Does Dupuytren disease affect handwriting?
635 people responded to the Dupuytren Research Group Sixty Second Survey of the effect of Dupuytren on their handwriting. This survey asked three questions of people living with Dupuytren disease:
- Does Dupuytren affect your writing hand?
- Yes, without contracture
- Yes, with contracture
- If yes to #1, has Dupuytren disease affected your handwriting?
- If yes to #2, what effect has it had?
This isn’t surprising in light of the effects of Dupuytren contracture on the range of motion. What was surprising was the percent of people who reported Dupuytren-related difficulty with handwriting who had Dupuytren but no contractures in their writing hand. This suggests that early stage Dupuytren may affect overall hand function to a greater degree than would be suspected from the visible findings of nodule or cord without contracture. If so, Dupuytren changes may exist in the hand before nodules appear. This concept was first suggested 50 years ago by Dr. Hanno Millesi, who found changes in the elastic quality of the palm fascia normal appearing areas in patients with Dupuytren disease.
According to this survey, the most common effect of Dupuytren was a change in handwriting appearance. In the group of people who felt that Dupuytren interfered with their writing, two out of three reported that their handwriting looked different. Common descriptions were that their handwriting had become “messy”, “sloppy”, and “not neat”. People reported that their writing had become difficult to read, or that they had to print or use large letters. Some reported that their handwriting had become illegible, “looks like my hand was shaking even though it wasn’t”, and “can’t sign my own checks”.
Almost as common were unpleasant changes in the experience of writing and technical difficulty writing. In the group of people who felt that Dupuytren interfered with their writing, two out of five reported writing more slowly. One out of four had mechanical difficulties such as positioning their hand on the paper because of bent fingers, difficulty holding the pen/pencil due to stiffness, pain, numbness, awkwardness, and the sensation that pen/pencil “didn’t feel right”. One in five reported inability to write for more than a few minutes because of pain and fatigue (“hurts to write”, “gets tired”, “starts aching”, “cramps”). A few reported difficulty bending their fingers to write because of painful knuckle pads.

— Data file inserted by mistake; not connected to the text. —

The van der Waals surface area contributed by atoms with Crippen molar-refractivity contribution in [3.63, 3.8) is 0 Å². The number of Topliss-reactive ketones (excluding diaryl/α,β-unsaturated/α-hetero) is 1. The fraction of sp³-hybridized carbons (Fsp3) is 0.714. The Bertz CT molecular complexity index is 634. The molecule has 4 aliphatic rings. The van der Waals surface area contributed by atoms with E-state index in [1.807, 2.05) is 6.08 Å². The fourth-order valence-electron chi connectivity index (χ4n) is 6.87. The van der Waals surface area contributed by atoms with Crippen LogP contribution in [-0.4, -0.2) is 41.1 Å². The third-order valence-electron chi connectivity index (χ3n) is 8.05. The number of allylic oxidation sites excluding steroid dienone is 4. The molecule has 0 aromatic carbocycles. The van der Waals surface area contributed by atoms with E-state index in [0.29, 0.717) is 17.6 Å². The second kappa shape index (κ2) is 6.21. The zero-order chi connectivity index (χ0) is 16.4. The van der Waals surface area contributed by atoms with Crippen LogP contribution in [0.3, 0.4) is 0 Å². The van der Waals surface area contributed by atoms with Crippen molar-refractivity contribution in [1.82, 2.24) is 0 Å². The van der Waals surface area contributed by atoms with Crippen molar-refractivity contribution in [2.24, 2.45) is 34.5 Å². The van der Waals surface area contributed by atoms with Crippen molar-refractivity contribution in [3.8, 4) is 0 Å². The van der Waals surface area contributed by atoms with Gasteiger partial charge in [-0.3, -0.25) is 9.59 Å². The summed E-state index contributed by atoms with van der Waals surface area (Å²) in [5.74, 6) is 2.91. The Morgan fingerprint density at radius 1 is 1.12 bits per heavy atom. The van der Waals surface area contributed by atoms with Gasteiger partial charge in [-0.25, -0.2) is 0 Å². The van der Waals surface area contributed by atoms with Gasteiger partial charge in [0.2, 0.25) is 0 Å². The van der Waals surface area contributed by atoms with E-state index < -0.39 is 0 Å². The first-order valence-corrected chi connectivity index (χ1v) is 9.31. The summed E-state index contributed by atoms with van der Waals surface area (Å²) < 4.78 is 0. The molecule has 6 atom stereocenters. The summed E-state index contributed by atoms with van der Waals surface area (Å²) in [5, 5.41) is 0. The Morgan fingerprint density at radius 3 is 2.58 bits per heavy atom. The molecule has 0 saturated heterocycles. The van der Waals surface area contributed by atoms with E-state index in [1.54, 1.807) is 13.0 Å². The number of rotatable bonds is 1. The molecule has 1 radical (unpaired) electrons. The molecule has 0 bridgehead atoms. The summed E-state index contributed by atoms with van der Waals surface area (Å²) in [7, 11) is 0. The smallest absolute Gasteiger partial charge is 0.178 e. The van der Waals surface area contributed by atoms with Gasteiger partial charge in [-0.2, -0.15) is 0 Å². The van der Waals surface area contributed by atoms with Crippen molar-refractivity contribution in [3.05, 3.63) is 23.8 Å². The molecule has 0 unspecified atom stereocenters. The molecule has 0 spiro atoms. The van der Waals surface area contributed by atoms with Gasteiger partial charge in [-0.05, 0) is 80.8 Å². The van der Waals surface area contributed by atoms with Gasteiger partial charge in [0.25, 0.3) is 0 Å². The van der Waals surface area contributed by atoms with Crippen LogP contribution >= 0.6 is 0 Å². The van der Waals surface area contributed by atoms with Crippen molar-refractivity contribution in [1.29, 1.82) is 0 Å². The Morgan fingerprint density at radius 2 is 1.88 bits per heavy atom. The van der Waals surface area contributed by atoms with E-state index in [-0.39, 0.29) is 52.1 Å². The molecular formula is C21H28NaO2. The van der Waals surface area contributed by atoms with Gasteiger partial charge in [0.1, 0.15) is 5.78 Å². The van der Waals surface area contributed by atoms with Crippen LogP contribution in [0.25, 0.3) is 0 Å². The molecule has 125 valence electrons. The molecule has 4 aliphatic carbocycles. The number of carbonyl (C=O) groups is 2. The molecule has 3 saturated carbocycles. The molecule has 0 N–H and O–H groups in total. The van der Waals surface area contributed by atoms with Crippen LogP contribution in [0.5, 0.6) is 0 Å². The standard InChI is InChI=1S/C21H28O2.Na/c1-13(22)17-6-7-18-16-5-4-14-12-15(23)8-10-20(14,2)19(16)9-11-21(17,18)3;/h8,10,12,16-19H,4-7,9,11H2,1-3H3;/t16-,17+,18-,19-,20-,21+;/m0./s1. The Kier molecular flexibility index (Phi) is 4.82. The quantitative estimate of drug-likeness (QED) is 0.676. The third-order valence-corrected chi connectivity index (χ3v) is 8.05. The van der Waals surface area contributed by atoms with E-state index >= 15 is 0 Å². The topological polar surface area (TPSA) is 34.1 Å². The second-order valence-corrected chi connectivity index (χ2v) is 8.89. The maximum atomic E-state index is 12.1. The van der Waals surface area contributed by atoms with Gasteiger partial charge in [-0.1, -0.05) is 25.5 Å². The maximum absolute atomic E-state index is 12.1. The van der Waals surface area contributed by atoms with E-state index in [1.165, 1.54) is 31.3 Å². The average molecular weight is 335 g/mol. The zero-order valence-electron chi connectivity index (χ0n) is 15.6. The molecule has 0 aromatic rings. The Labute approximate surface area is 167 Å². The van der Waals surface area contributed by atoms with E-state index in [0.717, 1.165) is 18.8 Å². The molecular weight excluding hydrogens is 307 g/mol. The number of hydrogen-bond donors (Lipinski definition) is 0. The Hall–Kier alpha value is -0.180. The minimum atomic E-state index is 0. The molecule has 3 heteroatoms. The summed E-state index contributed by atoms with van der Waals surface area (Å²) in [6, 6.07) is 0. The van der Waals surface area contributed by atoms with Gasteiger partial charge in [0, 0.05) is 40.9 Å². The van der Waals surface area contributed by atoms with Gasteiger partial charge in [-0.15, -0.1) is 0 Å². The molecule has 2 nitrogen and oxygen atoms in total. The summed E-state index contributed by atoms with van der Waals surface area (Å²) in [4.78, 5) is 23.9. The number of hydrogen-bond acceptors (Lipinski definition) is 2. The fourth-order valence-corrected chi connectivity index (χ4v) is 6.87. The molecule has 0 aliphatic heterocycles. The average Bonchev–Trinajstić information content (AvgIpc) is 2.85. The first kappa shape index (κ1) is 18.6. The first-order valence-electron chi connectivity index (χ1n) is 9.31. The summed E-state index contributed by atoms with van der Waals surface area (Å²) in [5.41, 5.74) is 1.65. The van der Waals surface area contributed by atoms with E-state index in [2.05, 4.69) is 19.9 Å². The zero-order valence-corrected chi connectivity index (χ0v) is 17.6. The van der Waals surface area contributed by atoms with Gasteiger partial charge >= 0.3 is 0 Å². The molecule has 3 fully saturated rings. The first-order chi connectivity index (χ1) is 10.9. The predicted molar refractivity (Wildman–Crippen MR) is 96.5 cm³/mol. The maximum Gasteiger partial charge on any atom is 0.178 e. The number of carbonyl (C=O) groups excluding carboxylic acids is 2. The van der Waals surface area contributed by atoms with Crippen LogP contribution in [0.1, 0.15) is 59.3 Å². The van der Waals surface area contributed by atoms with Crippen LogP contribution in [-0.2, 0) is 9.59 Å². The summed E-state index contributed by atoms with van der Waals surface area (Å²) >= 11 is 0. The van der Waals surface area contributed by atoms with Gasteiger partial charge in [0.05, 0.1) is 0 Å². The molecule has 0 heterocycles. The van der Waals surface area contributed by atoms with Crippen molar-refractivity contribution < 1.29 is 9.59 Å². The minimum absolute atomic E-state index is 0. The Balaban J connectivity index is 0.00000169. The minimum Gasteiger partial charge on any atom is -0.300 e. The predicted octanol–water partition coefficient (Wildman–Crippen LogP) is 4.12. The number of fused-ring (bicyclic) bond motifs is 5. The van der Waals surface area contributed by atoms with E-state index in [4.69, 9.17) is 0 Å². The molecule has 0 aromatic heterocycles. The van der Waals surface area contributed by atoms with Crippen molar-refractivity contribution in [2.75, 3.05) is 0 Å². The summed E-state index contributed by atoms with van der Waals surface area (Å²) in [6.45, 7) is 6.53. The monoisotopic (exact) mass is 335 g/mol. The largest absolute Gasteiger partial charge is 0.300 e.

The point of this survey was to ask how Dupuytren affects handwriting. The answer: more commonly and in more ways than one might suspect. Dupuytren can make handwriting less legible and the act of writing itself unpleasant or impossible. Six out of ten people reported that Dupuytren affected their writing hand. Six out of ten people with contractures of their writing hand felt that it had affected their writing. More important, almost half of those with writing hand disease but no contracture reported problems writing. This last group – no contractures – would be described by surgeons as “doing well” (if they hadn’t yet been treated) or a “success” (if they had already been treated). Clearly, the surgical definitions of “doing well” and “success” don’t reflect the reality of living with Dupuytren disease.
Do you have samples of your writing before and after diagnosis or before and after treatment? The most common example would be your signature but can be any matching text. These examples will help demonstrate the visible effect of Dupuytren on handwriting. If it’s possible for you to take before and after pictures of your handwriting, please contact handwriting@Dupuytrens.org.
Thanks for participating! If you weren’t able, look for a new survey each month. The best way to be notified is to sign up for the Dupuytren Research Group email Newsletter: Get Dupuytren News
Charles Eaton MD
[This post was updated 11 Oct 2017 with additional graphics and discussion]